April 19, 2018
It’s that time of year again…testing season! During the month of April, many schools will participate in standardized testing to measure what their students have learned this year. These tests require students to sit in front of a computer for long periods of time while pushing their brains to the max. There are some students that are natural test takers, who welcome the challenge of tests and consider these tests to be more of a game. However, there are those students who “freeze up” under the pressure of testing and fail to live up to the promise of what they seem to have learned. Often the results of a test do not give a clear picture of the student’s knowledge because of test anxiety.
There are a number of ways that parents can help support their child’s learning habits on a daily basis that will help them be more prepared when it’s time to be tested and hopefully relieve some of the test anxiety.
• Make sure that your child gets a good night’s sleep. Children who are tired will have difficulty focusing on their work.
• Make sure that your child has good attendance at school.
• Make sure that your child eats a nutritious breakfast with representatives of the lean protein, whole grain, fruit, and low fat dairy food groups on test days. Studies suggest that good nutrition helps children concentrate and perform better in class.
• Make the morning of test days pleasant. Stress will impair your child’s ability to perform their best.
• Make sure that your child makes it to school on time so they do not miss any instructions and are allowed ample time to settle and relax before the test begins.
• Taking interest in what your child is doing at school and helping them prepare for tests will have a positive impact on them.
• Ways teachers can help students prepare mentally and academically for testing:
• Talk about the purpose of the testing
• Teach test-taking strategies (e.g., encourage students to read each question carefully, read all possible answer choices before choosing their final answer, eliminate any answers that they know are wrong, etc.)
• Have students set goals. Keep goals small, realistic, and achievable. Helping students set personal goals can improve their attitude toward testing.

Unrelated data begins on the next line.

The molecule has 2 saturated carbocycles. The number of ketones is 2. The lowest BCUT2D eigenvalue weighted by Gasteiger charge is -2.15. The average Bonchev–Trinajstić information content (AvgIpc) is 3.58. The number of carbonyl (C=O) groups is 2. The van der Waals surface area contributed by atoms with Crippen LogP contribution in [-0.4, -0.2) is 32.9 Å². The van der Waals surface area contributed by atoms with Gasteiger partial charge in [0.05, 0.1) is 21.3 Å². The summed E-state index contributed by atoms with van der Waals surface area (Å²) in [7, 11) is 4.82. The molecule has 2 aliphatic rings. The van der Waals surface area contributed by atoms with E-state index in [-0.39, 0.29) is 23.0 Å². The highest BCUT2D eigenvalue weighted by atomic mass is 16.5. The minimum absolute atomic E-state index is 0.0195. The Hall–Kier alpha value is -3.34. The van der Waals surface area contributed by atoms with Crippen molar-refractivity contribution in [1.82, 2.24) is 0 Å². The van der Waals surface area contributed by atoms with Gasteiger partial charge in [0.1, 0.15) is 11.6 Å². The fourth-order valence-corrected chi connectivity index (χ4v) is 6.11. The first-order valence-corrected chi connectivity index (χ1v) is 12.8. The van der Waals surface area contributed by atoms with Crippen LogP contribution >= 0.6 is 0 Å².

• Create a positive attitude toward testing by offering incentives to make testing days more fun (e.g., stickers, snacks, pencils, etc.)
• Have students do some relaxation techniques prior to testing to help get rid of some of the test anxiety (e.g.,deep breathing, Yoga poses, have students close their eyes and visualize themselves relaxing in a quiet place where they love to go, etc.)
• When proctoring the test, make your presence known by walking around the room, monitoring, to make sure students are engaged in the testing.
• Stay calm and model a positive attitude towards testing. If the teacher is not stressed out over testing then students will be less likely to stress out.
• Look at data from previous years to look for patterns of areas where students did well and areas that did not go so well. Look for ways to improve instruction in those areas so that students are better prepared.
• Provide test preparation activities incorporated into the regular, ongoing instructional activities whenever possible throughout the school year.
These are just a few ways that teachers and parents can help students get through this stressful part of the school year. Standardized testing can be a positive experience. If students are prepared, and parents and teachers are positive about the experience, students can succeed on these tests and walk away feeling confident.
Parent Tips: How to Help Your Child Prepare for Standardized Tests. Retrieved from http://www.colorincolorado.org [Accessed: 23 March 2018]
Benefits of Eating Breakfast for students. Retrieved from http://healthyeating.sfgate.com [Accessed: 23 March 2018]